10 Making the Diagnosis ▪FAS cannot be diagnosed in utero; however, once child is born, he or she will be closely monitored for symptoms in the first weeks, months, possibly years ▪The doctor will look at growth, facial features, heart defects, vision, hearing, cognitive ability, language development, motor skills, and behavior ▪A doctor may refer the child with symptoms to a genetic specialist to rule out other disorders with similar symptoms

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12 Tests to Diagnose ▪Blood tests in a woman who appears to be intoxicated ▪Brain CT or MRI to show brain abnormalities ▪Pregnancy ultrasounds to show slowed growth of the fetus

13 Fetal MRI Ultrasound at 28 weeks

14 Interventions ▪Avoid heat loss; monitor for signs of hypothermia ▪Provide small, frequent feedings ▪Reduce environmental stimuli ▪Create a quiet, dimly lit environment ▪Limit number of visitors to one at a time ▪Monitor newborn vital signs ▪Observe for evidence of seizure activity ▪Observe for evidence of respiratory distress ▪Position infant on right side-lying position or semi-Fowler’s to avoid aspiration of vomitus or secretions ▪Assess for dehydration and impaired skin integrity related to diarrhea ▪Help infant achieve self-regulation ▪Monitor weight gain ▪Devise strategies to promote nutritional intake

15 Treatment ▪No cure for FAS ▪If mom thinks she is pregnant, abstain from alcohol use ▪If mom is an alcoholic, she needs to seek help and communicate with doctor throughout pregnancy ▪Physical and mental defects last entire life ▪Heart defects may often require surgery ▪Parents can often benefit from counseling ▪Help parents interpret baby’s cues ▪Help parents identify appropriate strategies to manage infant’s irritability and hyperactivity ▪Help parents get set up with community support ▪Refer parents to social services and visiting nurse associations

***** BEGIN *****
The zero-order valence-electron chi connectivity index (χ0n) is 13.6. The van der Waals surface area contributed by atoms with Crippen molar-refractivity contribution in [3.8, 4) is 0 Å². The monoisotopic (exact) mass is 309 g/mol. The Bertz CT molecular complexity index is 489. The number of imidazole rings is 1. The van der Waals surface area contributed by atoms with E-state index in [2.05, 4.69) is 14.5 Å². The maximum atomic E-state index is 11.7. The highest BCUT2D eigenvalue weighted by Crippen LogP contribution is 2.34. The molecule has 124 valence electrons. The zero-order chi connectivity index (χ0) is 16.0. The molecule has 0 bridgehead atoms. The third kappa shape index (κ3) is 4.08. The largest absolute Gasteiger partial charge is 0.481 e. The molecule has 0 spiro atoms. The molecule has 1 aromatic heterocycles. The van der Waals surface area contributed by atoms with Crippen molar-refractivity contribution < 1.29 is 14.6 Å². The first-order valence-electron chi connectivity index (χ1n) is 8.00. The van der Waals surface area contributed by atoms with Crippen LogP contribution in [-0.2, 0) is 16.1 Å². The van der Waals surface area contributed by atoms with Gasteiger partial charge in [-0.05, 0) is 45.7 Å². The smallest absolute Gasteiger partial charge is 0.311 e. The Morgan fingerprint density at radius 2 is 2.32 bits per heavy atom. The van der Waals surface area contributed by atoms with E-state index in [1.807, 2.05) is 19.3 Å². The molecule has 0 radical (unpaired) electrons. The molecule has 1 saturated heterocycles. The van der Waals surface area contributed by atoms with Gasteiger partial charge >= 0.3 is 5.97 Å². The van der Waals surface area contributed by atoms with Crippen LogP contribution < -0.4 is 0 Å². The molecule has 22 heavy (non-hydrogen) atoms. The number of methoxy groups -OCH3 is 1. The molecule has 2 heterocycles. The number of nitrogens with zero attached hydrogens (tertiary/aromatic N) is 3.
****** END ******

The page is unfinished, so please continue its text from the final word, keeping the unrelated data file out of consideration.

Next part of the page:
16 Implications for Nursing ▪Long term complications of infants with FAS – delay in oral feeding development, persistent vomiting until 6-7 months of age, difficult adjusting to solid foods and show little interest in foods – will put strain on healthcare system for frequent visits because of frequent sickness. ▪Involves an appreciation of the impact on the patient of the social environment, as well as the organic brain damage. ▪Complex family systems can contribute to the psychopathology in the child – depression and suicidal ideations can be present and need to be taken seriously as they could be a cry for help. ▪Treatment must be multi-modal – family therapy, special education, cognitive testing, and psychopharmaco-therapy must be used to be successful. ▪Need to have a readily available referral list for practitioners who do research in dealing with FAS. ▪Know what screening tests are done to be able to educate family on the future.

17 What’s the bottom line? ▪As nurses, we need to be able to detect a woman who has problems with alcohol use ▪We also need to be able to educate any woman of child-bearing age (whether she is thinking about becoming pregnant or not) about the harms of drinking alcohol at any time during, before, and after pregnancy. ▪Abstinence from alcohol and early education is key!

18 References ▪Force on Fetal Alcohol Syndrome and Fetal Alcohol Effect. CDC. Retrieved Amlung, S., & Kenner, C. (n.d.). Fetal Alcohol Syndrome. National Center of Continuing Education Home Page. Retrieved January 28, 2010, from ▪Davidson, M, London, M. L., & Ladewig, P.A.W., (2008). Old’s Maternal-Newborn Nursing & Women’s Health Across the Lifespan. Upper Saddle River: Pearson Prentice Hall. ▪Fetal Alcohol Syndrome. (n.d.). KidsHealth - the Web's most visited site about children's health. Retrieved February 1, 2010, from ▪Fetal Alcohol Syndrome. (n.d.). Google Health. Retrieved January 30, 2010, from health.google.com/health/ref/Fetal+alcohol+syndrome#Treatment ▪Fetal Alcohol Syndrome. (n.d.). Mayo Clinic. Retrieved February 1, 2010, from ▪Hockenberry, M.J., & Wilson, D. (2007) Nursing Care of Infants and Children, Eighth Edition. St Louis: Mosby, Elsevier. ▪Nursing Interventions to Prevent Secondary Disabilities in FASD: Implications for Clinical Practice. (n.d.). MedScape. Retrieved January 31, 2010, from ▪Streissguth, A. P., Ph.D., & O'Malley, K. D., M.D.. (n.d.). Treatment Today; Article #3. UW Departments Web Server. Retrieved February 3, 2010, from ▪Weber, M. K., Floyd, R. L., Riley, E. P., & Snider, D. E. (n.d.). National Task January 31, 2010, from